"I'm finally at a place in my life of grace and acceptance," she continues. "We're so hard on ourselves as women, we pick on ourselves, even on other women. One of the things that's really beautiful is that there are other women who see me working out with my trainer or will have heard about it, and they'll come up to me and tell me how they're inspired to get in the gym and do it too. For me, I love to motivate people, and this time it's about taking care of myself, and it feels good to see others taking care of themselves too."

"If you really embrace it, the mind-body benefit you get is tenfold," Jamison concludes.


We're so hard on ourselves as women, we pick on ourselves, even on other women. One of the things that's really beautiful is that there are other women who see me working out with my trainer or will have heard about it, and they'll come up to me and tell me how they're inspired to get in the gym and do it too.

— Jamison

Not only does Vicki feel more confident due to getting stronger, but she's also found stress relief in strength training. "When I'm having a tough day, I always feel better after a workout. It's not just getting healthy physically, but also mentally, and that in itself makes you feel more confident and happier"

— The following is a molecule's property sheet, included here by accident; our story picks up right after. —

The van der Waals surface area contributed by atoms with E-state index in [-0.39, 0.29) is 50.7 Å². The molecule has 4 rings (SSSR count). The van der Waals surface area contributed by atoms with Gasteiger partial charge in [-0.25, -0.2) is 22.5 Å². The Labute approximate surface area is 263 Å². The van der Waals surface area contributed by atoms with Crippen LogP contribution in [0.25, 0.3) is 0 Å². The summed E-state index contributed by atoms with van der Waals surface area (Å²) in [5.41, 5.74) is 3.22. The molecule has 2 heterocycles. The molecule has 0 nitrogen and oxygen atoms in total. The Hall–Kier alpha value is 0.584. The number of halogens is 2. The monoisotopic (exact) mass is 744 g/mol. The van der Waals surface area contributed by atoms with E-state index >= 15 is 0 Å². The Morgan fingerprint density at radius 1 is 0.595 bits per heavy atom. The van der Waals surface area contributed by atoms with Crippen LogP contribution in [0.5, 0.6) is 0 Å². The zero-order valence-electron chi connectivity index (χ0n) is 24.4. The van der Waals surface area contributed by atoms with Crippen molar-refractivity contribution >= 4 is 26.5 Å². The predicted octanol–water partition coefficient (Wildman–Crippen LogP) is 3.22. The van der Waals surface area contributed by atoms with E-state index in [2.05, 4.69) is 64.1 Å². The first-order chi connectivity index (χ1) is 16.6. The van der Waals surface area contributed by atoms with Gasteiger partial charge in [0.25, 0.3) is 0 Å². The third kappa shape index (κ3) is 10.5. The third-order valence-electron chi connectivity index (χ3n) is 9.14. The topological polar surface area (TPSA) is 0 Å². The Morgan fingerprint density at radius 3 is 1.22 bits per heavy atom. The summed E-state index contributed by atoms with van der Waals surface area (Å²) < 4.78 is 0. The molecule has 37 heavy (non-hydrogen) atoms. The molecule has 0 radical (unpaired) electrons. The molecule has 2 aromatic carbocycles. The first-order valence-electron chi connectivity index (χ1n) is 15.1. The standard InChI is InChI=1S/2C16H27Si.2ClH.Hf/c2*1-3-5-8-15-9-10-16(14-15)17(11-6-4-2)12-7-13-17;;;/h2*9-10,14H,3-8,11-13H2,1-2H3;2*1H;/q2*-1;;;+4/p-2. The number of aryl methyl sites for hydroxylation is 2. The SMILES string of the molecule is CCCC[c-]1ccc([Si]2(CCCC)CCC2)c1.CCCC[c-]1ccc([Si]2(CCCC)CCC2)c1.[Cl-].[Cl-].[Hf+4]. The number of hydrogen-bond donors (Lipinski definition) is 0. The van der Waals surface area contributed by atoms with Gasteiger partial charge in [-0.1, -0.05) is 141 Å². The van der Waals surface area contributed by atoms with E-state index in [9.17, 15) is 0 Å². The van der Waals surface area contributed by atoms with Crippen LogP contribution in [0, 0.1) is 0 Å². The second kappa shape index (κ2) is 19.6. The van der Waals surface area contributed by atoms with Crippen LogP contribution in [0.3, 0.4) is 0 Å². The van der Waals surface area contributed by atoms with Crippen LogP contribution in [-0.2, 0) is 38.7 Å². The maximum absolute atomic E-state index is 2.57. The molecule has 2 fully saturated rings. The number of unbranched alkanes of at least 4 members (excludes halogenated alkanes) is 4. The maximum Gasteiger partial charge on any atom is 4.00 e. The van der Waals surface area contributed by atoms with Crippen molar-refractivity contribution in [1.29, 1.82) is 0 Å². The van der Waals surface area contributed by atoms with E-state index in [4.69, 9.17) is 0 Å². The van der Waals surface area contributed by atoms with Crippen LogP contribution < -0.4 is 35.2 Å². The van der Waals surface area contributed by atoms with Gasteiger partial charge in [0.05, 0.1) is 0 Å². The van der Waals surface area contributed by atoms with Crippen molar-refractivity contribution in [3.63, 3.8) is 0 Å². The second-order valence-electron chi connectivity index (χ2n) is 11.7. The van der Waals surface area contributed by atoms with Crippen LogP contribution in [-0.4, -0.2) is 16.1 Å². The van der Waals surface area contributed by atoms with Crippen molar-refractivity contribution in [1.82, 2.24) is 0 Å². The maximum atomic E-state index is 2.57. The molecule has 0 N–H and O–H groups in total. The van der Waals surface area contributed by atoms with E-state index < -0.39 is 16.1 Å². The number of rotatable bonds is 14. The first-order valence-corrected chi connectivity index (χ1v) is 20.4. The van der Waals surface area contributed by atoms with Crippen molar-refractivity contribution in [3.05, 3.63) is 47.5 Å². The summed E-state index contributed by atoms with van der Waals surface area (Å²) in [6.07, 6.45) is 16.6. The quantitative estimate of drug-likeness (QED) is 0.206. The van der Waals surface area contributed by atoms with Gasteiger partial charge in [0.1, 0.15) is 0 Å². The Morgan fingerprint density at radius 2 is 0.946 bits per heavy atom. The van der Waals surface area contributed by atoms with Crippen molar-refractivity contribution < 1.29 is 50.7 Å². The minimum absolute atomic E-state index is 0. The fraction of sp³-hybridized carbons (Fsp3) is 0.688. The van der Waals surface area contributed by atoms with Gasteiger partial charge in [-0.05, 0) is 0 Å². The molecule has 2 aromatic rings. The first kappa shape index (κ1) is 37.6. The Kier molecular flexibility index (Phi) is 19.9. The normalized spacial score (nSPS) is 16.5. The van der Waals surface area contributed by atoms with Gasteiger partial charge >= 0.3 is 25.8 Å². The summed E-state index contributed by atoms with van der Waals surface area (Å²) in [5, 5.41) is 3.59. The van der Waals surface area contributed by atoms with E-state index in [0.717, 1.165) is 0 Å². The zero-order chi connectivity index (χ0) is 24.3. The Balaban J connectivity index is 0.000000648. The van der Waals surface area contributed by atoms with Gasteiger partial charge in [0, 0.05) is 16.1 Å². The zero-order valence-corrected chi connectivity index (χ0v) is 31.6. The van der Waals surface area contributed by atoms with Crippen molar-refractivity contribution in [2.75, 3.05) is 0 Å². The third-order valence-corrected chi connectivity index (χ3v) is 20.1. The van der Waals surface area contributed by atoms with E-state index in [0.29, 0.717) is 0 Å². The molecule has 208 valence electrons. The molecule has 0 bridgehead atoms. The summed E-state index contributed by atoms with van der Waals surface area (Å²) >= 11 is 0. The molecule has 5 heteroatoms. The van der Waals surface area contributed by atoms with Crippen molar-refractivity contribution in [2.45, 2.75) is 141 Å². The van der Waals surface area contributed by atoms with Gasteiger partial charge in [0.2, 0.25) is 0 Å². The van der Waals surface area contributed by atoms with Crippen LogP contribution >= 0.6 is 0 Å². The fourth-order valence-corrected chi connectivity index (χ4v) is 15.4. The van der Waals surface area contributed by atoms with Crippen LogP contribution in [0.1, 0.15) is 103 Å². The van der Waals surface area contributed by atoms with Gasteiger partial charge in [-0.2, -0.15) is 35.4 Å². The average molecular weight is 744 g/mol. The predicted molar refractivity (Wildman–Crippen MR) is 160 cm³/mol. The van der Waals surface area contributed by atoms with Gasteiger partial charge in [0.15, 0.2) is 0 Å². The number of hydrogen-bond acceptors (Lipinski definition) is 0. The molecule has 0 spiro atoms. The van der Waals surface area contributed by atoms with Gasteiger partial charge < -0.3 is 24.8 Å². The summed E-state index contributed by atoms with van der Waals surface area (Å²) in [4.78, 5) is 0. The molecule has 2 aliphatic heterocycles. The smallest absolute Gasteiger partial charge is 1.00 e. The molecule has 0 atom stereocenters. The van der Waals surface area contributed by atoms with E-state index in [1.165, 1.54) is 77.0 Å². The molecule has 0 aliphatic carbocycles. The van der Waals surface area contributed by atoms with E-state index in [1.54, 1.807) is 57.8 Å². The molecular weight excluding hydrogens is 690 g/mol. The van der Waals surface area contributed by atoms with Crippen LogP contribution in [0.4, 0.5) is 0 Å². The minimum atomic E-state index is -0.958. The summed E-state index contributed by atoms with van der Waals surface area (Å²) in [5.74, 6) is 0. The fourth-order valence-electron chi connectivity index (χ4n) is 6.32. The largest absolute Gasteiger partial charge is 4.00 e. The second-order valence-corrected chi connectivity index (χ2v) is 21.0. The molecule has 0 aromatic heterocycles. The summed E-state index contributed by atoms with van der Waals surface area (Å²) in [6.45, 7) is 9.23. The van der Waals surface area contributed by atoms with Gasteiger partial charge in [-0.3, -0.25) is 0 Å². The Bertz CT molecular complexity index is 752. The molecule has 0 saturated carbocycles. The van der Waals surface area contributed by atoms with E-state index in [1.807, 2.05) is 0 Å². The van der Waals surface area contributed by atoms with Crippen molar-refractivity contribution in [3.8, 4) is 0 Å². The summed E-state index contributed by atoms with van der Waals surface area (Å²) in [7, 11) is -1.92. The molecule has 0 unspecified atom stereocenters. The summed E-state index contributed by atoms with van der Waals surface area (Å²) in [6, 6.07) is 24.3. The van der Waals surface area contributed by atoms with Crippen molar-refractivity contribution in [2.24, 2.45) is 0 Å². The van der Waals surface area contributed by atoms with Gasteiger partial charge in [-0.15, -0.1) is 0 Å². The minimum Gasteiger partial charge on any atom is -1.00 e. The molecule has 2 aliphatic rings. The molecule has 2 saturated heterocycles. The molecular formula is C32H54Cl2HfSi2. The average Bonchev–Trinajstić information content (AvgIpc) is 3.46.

The community aspect of strength training is another mental health component. Finding social connection is important for mental health, as it's been connected to reduced risk of depression and anxiety. Most people don't expect to find friends at the gym, but that's often what happens.

"I found that it is a great way to connect with others in the wellness space, as people are typically encouraging of others when they meet their goals, move up in weight or finally achieve a proper form," explains Deanna.

Advice to Other Women

The consensus on this one was simple—all three women agree—just do it.

"As women, we tend to believe that if you put yourself out there or if you reach out to people, they're going to laugh at you or reject you," says Jamison. "The reality is that you may run into some negative Nancys, but the truth is that 90 percent of all those people have their own insecurities. And you'll find a bigger support system than not if you're just willing to give it a try."